Last month, GovLabs, a research organization at New York University released a beta version of its Open Data 500 project. The study set out to profile US companies that use open data to generate new business and develop new products and services. Not all of the companies identified have been profiled but the list of 500 provides a wide range of both existing companies and start-ups that benefit from the use of open data.
While the start-ups are interesting illustrations of innovation and economic value-creation, the presence of big, existing companies illustrates how data transforms business.
Insurance companies such as AllState and Allianz no longer only insure people and property.
On January 6, Microsoft announced their intentions to purchase Paraturefor a reported $100M. This event is a good thing all around. Net, net, it plugs some holes in the MS Dynamics CRM product, and gives Parature, a 13 year old company, a viable exit strategy.
Microsoft Dynamics is a strong CRM product for customer service. Forrester considers it a leader in our most recent CRM Suites Customer Service solution wave. Microsoft Dynamics is also doing well. At their recent analyst event, they communicated the following statistics: 12% revenue growth in FY13; Dynamics AX and CRM growing by double digits worldwide and 30% in the Americas and Asia; and CRM Online growing by 80% in FY13, with two out of every three new customers opting for cloud. Microsoft Dynamics has 359,000 customers and 5 million users, while Microsoft Dynamics CRM has 40,000 customers and 3.5 million users. Read more about this event here.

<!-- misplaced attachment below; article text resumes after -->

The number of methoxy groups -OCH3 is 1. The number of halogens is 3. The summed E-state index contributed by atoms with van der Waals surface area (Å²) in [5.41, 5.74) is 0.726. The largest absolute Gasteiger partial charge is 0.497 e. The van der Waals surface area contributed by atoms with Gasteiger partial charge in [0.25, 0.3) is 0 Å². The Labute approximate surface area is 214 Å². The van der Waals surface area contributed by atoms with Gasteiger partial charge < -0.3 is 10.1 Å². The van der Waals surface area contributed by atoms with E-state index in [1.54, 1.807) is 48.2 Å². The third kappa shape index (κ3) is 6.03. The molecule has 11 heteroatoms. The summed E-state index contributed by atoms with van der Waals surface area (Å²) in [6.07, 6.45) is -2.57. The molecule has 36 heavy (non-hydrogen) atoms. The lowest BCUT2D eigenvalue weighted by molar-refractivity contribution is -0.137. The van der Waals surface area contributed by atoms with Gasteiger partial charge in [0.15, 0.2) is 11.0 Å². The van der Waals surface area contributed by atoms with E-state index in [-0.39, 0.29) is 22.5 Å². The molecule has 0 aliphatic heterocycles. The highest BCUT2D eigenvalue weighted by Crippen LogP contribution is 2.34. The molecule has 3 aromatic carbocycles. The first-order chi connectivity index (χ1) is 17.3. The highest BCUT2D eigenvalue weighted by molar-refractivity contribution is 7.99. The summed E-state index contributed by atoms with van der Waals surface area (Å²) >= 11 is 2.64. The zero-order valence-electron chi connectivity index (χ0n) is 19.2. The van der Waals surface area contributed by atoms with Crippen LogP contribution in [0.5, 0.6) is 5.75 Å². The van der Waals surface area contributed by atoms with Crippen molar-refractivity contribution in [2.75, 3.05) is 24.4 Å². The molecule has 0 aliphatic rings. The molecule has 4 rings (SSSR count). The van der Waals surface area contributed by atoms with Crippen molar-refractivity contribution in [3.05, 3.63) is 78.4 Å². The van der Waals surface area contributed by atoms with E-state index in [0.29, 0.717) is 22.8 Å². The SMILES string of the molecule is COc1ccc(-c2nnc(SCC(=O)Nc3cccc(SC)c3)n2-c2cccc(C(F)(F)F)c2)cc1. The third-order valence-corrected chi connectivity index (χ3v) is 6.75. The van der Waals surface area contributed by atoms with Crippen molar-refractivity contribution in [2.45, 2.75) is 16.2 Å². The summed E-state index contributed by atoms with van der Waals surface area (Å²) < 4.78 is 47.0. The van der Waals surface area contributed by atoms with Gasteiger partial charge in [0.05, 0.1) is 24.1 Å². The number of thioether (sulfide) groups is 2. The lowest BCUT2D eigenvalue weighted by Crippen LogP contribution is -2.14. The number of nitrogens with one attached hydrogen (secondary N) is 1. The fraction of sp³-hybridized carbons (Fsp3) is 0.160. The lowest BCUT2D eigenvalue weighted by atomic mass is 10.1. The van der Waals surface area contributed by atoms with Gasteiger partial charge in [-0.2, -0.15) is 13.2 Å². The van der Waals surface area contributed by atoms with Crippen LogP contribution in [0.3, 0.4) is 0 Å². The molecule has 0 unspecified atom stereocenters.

Today's news of Verint'sintent to acquire KANA ushers a new wave of consolidation in the greater customer service space. Today’s customer service technology ecosystem is complex and comprised of a great number of vendors that provide overlapping and competing capabilities. I’ve previously blogged about what these critical software components are. In a nutshell, the core capabilities needed for customer service include:
Routing and queuing: providing the ability to route and queue an inquiry – whether voice, digital (ex. email, chat), or social to an agent or a group of agents
Agent desktop/case management: Allowing cases to be created, workflowed, and resolved.
Workforce management and optimization: Allowing agent interactions with customers to be monitored for quality; allowing agent scheduling, forecasting, performance management, coaching, learning etc.